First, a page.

Yea, everything is fine

Yea, everything is fine

Mom_brother.jpg


Geu sah jin uh di suh goo het ni? Where did you get that photo?”

My mother calls me soon after I send her this childhood photo of hers I received from my cousin, Eunmi. 

Oh, Eumi gah bo neh juot uh. Eunmi sent it over to me.”

Uh mo nah, that girl next to me is my oldest uncle’s daughter. And my brother…

“You look like you were what maybe 4 or 5?”

“I look older than that... you ate? Where are you?”

“Oh, just outside. Yea, we are about to eat.”

“OK, your brother went to a doctor’s office and Mrs. Lee is here. You want to say hi?”

“Oh, ok. He’s ok?”

“Oh, yea. He’s fine. Doing some blood work, and he wanted to go and see his son play soccer.”

“Ah, I see. Everything is ok?”

“Yea, everything is fine.”



Our conversation went something like this yesterday. I would have wanted something more, maybe, my mother tenderly speaking on her memories back when she was six or seven, and telling me more about her dress she is wearing in that photo or any anecdotes that I could fantasize. Or maybe something more about her mother. 

Everything is fine.


Yea, everything is fine.

In the past few weeks here in fLoromancy, I went back and forth between my mother-in-law’s garden and two other artists’ works, going deeper in ways we think about our relationship to land, caring and making. And when I returned to my own matriarch, my mother and her mother, and my fading memory of the garden I used to play in, I realized I had very little to reference for this post. Its reiterations in my own art making are getting more vivid out of self-indulgence, yet when I actually tried to go back to women before me, not much was there for me to hold on to. I meant to call my grandmother back in Korea, but I hesitated out of guilt and I lost time.

“Hi everyone, hope everyone’s well. Reaching out to see if you guys have any photos of the garden our grandparents had. The memories there are so precious, and I only have two photos from that house. Would really appreciate it if you can share them with me.”

Soon after I reached out to my maternal cousins in a group chat, Eunmi sent me that photo of my mother and her younger brother - Eunmi’s father. It probably was 1960 or so, a few years after Korean peninsula split into half with Demilitarized Zone. The Korean War armistice paused the war itself with a few signatures from General William K. Harrison Jr. of the United Nations Command Delegation and North Korean General Nam Il. It stopped the atrocities of civil war, but it split the peninsula into half, North and South, communism and democracy, known and unknown.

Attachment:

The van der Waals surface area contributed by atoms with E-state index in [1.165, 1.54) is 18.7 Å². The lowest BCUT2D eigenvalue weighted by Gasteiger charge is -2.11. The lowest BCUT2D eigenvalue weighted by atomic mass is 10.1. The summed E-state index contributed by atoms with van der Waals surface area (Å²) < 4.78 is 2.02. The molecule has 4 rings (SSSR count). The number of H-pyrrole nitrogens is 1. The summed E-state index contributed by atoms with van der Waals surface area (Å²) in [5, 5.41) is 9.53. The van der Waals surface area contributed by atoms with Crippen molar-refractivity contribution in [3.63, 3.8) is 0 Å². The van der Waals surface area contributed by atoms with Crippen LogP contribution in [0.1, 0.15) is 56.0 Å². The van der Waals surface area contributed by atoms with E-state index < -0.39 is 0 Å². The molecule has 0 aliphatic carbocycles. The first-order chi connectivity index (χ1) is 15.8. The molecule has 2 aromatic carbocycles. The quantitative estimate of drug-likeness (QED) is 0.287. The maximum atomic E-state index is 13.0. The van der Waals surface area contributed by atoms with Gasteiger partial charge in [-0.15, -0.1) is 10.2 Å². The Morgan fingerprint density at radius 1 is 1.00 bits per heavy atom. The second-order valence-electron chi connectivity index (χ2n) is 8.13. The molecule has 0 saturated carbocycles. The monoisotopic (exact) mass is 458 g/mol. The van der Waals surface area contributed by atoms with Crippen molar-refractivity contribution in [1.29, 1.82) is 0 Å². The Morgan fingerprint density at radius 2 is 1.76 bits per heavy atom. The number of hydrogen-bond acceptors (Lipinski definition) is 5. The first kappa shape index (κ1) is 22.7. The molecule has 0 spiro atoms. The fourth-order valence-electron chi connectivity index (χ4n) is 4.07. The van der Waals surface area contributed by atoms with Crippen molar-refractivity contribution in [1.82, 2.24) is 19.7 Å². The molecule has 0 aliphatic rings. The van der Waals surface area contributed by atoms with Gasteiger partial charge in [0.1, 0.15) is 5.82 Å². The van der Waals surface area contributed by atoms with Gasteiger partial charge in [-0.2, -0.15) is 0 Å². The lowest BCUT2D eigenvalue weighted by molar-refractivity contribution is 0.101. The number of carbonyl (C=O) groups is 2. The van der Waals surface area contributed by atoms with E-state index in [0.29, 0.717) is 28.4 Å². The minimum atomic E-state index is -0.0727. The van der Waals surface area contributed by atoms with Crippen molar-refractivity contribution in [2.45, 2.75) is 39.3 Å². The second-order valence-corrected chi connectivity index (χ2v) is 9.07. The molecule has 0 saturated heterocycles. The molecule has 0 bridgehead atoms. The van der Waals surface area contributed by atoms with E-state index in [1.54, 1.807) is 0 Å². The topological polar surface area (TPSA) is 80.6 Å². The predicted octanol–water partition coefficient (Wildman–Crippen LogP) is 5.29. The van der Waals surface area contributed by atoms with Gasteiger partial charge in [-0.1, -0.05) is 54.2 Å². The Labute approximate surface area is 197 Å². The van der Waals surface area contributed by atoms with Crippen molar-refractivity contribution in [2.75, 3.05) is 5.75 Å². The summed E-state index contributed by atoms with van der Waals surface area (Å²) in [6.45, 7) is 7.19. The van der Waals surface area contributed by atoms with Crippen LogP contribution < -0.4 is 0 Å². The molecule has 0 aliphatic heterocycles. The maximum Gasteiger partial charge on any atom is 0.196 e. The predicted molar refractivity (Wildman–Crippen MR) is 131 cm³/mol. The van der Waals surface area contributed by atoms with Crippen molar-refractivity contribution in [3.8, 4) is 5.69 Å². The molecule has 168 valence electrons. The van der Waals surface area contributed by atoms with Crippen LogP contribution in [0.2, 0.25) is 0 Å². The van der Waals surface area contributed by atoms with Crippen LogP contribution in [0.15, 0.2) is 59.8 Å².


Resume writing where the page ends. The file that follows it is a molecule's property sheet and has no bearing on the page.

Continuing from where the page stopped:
Everyone’s spirit got split into half then.

I am so sure of it.

How can one stay intact as a whole after all that? 

I suspect you can’t.


Looking over my mother’s childhood photo downloaded on my iPhone sitting in my Brooklyn apartment, I am split into half with the irony of my comfortable, privileged living circumstances. 


I am in knowledge of the bodily trepidation that has been passed through my matriarch, 


and I am in loss of where to look, where to go for comfort. 


This morning, I just slapped my mother’s childhood photo with mine.


She is holding her brother.


I am holding my brother.


I force this narrative to see


If it is going to make some sense


For her


For me


For my grandmother whom I have not spoken to for a few good months


Whom my mother has not spoken to for a few good months.


Is everything ok?


Everything is fine.



Yea, everything is fine.


fLoromancy_05.jpg
 
Screen Shot 2019-09-07 at 5.29.43 PM.png
No Docile Bodies

No Docile Bodies

Louise Tate's garden

Louise Tate's garden